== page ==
* 3.5 lbs of drag set with a scale will be about the max MH rod can handle before bottoming out. If you need more drag for a second to turn the bass use your finger tip on the spool.

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Don't let the line rub on the boat. Try and fight the fish at a 90 degree angle. Use the rod for leverage and reel to take up the slack. 

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11 hours ago, MaineGuideMK said:

it's hard to know when you will hook a big one, unless they are on a bed or are cruising an area. Still, it's a good idea and I will do my best to try to stay aware of potential hazards.

I treat every bite like it's a big one.

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2 hours ago, J Francho said:

I treat every bite like it's a big one.

exactly. thats what im after, and im ready for it every bite.

For me fishing out of a kayak, i have had issues in controlling the fish and kayak at the same time. It can be done but is a challenge. I have lost fish (big ones) due to trying to paddle and control my kayak. Add wind to a larger fish and it can get interesting. I have had a fish take me into a tree, only so much i could do. She wrapped her self around a branch. Thankfully i had a good hookset and i landed her. In open water i have no concern at all of a fish breaking me off just running deep. If so, it is either a monster (which i doubt will break 30lb braid or 12lb mono in open water unless there is an issue with the knot or imperfection in the line). 

the biggest fish i lost was when she jumped shaking her head while i was trying to hold the rod tension with one hand and control my kayak with the other. Now i basically care less where the kayak goes (obviously my health over a fish) and concentrate on the fish. If i go into a bush so be it. Im going to focus on landing that fish.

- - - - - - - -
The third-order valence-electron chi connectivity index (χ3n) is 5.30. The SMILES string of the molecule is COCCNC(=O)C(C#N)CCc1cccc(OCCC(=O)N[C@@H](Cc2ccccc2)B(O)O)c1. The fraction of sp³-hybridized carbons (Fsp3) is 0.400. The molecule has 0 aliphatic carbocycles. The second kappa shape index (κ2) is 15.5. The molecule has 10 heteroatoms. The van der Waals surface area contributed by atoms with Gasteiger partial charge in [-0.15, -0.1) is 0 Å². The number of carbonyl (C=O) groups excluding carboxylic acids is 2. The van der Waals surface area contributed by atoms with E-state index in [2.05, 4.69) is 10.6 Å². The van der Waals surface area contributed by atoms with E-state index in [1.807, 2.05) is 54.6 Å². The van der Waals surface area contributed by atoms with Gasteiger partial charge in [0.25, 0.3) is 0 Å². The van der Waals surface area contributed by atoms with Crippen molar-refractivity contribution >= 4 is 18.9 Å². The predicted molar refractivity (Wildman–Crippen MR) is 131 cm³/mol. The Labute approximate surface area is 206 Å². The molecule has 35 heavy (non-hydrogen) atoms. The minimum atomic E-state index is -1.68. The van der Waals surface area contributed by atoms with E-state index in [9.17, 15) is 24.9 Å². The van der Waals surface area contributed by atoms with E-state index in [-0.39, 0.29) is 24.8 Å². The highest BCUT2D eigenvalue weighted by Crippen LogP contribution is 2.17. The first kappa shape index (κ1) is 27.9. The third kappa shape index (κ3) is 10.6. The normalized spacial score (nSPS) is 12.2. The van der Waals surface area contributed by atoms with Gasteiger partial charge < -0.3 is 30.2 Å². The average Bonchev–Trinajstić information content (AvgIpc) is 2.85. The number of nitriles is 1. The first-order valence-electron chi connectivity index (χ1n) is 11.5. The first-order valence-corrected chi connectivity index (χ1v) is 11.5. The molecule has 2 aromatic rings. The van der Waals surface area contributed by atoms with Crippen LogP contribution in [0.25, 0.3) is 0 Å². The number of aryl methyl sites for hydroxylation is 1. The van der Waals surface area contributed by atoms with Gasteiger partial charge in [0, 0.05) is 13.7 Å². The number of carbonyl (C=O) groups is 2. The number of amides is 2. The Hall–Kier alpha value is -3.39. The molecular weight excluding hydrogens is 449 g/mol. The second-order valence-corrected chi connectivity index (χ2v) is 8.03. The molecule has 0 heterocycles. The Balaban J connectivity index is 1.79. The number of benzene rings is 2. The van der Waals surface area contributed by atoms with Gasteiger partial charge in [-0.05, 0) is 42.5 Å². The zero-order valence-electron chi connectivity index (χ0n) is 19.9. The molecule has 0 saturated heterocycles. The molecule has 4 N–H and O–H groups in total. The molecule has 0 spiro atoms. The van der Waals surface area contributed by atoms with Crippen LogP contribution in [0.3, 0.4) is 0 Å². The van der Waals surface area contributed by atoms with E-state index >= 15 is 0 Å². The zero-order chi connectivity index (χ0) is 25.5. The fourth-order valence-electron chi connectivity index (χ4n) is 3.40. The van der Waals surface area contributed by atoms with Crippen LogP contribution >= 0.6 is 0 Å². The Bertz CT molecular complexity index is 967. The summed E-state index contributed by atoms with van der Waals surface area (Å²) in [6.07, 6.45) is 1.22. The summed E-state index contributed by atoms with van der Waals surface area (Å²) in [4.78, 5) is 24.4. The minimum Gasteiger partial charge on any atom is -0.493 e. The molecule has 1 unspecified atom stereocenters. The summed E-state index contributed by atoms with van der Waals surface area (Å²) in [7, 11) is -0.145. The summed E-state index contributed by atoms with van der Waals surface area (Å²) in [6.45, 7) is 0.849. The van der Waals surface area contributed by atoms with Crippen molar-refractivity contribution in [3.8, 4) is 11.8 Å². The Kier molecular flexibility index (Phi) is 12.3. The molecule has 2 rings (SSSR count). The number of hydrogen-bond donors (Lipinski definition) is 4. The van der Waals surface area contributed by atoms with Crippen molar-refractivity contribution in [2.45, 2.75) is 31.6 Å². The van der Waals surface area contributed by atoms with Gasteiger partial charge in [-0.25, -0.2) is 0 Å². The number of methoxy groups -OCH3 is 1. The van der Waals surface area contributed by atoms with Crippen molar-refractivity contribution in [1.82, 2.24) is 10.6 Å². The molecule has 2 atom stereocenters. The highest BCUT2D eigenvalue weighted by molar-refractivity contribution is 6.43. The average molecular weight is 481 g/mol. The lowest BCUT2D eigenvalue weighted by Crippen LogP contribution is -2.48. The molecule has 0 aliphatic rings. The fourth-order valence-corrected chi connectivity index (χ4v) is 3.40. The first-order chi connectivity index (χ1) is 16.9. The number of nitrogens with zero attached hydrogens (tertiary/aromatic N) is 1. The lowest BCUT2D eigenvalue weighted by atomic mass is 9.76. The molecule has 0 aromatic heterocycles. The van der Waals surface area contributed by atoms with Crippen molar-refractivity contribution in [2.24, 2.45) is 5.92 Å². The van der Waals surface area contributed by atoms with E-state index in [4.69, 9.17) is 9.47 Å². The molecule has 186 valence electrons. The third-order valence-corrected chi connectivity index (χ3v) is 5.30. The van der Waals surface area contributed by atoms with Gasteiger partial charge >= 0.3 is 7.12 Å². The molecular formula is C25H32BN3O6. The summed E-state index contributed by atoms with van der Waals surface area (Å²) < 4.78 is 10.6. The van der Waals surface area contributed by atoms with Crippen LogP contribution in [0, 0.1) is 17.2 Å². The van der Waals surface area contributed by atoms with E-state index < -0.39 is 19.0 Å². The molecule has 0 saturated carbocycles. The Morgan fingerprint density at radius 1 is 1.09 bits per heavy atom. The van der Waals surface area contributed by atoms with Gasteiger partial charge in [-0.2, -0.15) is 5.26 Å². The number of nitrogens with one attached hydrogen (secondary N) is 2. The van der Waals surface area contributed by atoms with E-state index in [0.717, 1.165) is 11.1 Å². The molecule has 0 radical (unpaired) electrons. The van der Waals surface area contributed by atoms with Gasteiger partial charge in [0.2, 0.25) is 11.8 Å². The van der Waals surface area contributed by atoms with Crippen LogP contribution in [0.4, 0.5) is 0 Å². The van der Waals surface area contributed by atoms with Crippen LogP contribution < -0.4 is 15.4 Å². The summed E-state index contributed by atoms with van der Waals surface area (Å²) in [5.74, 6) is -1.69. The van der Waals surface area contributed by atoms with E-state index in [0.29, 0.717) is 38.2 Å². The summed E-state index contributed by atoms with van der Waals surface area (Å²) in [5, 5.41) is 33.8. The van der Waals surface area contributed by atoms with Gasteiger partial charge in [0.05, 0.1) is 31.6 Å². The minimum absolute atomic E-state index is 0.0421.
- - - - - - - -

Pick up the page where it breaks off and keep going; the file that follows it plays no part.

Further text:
As far as why a baitcaster....prior to getting into bass fishing last summer, i always used spinning gear. Now i only use baitcasters (i have 2 setups). I do wish i had a spinning set up for the smaller lighter baits (casting a popr for example is more of a challenge with a MH rod). But i get by. The biggest advantage i see (other more experience people will be able to give more info) is handling bigger baits that bass like. Once you start adding trailers and creature baits to different lures, it can get heavy for lighter spinning gear. Also, when casting and cranking a lot, a baitcaster is so much easier on the body. I have 2 cheaper (around $100) combos, but with braid, i have full confidence i can handle a big bass even in the thick stuff. The only concern i have is getting a good hookset out of the kayak. There are some good combos under $100 you can try out. 

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1 hour ago, BassB8Caster said:

For me fishing out of a kayak, i have had issues in controlling the fish and kayak at the same time.

You gotta work on that, if you're having issues with bass.  I mainly seek out northern pike in my kayak, and yes, they will drag you around.  If they want to go down, I let them.  If they want to go away from the boat, I lock down on them, and make them drag the kayak, unless they are leading me to some overhanging trees, which happens sometimes.  A long anchor line and trolley, or a leash and a brush clip can go a long way to keeping in place, and let you concentrate on getting the fish in the boat.